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31. Augusts 2004


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Date: 31. Augusts 2004 - 13:33
"..kaņepju iznīcināšanā nav vainīgas kaņepes.."

sviests k-kāds..kaņepju
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Date: 31. Augusts 2004 - 14:08
mums dārzā ir vairākas
Date: 31. Augusts 2004 - 15:46
Ja dabu neiznīcinās, to aizliegs.

Six ill after eating mushrooms

OKLAHOMA CITY — Health officials are urging residents to destroy any wild mushrooms that pop up in their yards after five children and an adult got sick from eating the toxic plants.

The children were treated at emergency rooms and the adult was hospitalized in Oklahoma City last week.

Oklahoma's unseasonably cool, wet summer has provided a perfect environment for toad stools to flourish in fields and under hardwood trees.

The “amanita virosa,” a wild mushroom found in Oklahoma, is known as the “death angel,” and can cause liver or kidney damage and death, said Lee McGoodwin, managing director of the Oklahoma Poison Control Center.

“Chlorophyllum molybdites” also are found in Oklahoma, said Clark Ovrebo, a University of Central Oklahoma biology professor.

Children between the ages of 1 and 5 are especially at risk. Two- year-olds “put anything in their mouths,” McGoodwin said.

Forty-one Oklahomans have sought emergency care for poisonous mushrooms and 16 victims have been hospitalized this year.

Telephone calls to the Oklahoma Poison Control Center about people eating toxic, wild mushrooms increased last weekend, McGoodwin said.

“After ingesting a poisonous mushroom, most people will develop nausea and vomiting within six hours,” McGoodwin said. “Other early symptoms include stomach cramps and watery or bloody diarrhea. It takes longer for symptoms to develop with some of the most poisonous mushrooms.”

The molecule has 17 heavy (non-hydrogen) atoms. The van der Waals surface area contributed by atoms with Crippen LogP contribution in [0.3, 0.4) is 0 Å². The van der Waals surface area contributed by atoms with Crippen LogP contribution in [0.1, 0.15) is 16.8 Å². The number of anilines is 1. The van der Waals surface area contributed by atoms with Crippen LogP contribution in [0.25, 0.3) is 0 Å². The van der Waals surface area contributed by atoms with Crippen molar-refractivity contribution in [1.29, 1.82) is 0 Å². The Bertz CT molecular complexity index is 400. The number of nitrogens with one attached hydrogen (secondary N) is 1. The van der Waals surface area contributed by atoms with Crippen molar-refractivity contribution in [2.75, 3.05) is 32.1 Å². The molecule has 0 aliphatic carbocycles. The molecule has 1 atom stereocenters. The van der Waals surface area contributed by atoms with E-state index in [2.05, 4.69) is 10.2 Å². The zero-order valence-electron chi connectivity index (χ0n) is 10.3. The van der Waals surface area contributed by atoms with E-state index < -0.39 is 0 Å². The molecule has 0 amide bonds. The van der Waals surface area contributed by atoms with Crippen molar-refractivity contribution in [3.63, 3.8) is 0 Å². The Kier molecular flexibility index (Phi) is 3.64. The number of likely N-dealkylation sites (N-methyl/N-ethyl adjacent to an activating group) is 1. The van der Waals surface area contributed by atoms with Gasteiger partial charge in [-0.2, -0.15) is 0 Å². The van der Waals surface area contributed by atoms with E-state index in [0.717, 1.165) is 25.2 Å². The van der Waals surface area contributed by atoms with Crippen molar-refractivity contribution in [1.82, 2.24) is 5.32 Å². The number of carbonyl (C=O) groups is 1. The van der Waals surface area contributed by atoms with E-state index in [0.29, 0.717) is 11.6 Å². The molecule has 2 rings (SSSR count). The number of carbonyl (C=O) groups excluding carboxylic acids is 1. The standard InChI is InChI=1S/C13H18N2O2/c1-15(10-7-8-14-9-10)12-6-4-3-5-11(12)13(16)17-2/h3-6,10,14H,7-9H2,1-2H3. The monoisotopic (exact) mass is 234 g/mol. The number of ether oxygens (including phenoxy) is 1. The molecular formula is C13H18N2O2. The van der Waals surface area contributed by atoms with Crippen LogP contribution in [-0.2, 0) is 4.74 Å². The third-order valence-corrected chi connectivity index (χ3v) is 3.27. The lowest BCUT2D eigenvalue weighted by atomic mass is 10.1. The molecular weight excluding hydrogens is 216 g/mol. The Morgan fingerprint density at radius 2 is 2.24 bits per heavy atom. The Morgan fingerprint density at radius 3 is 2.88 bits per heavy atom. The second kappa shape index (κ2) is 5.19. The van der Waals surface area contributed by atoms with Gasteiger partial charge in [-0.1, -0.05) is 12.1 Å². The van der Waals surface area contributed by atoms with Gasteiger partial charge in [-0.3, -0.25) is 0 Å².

All wild mushrooms must be considered unsafe to eat, officials said.

“Parents must teach their children never to eat a mushroom unless it is purchased at a grocery store,” McGoodwin said. “Parents should knock down and destroy any wild mushrooms around their house or garden.”

The Poison Control Center is expecting a record number of inquiries this year about mushroom poisonings. It has received 79 calls this year, compared with 84 in 2003 and 86 in 2002.

If someone suspects he or she has eaten a poisonous mushroom, the poison control center or physician should be called immediately, officials said.

The rest of any mushroom that have been eaten, including the base that still may be buried in the ground, should be collected and taken to the emergency room, McGoodwin said.

The Poison Control Center recommends parents keep ipecac syrup to induce vomiting and activated charcoal to absorb poisons.

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Date: 31. Augusts 2004 - 15:50
“Parents must teach their children never to eat a mushroom unless it is purchased at a grocery store.”
Date: 31. Augusts 2004 - 16:25

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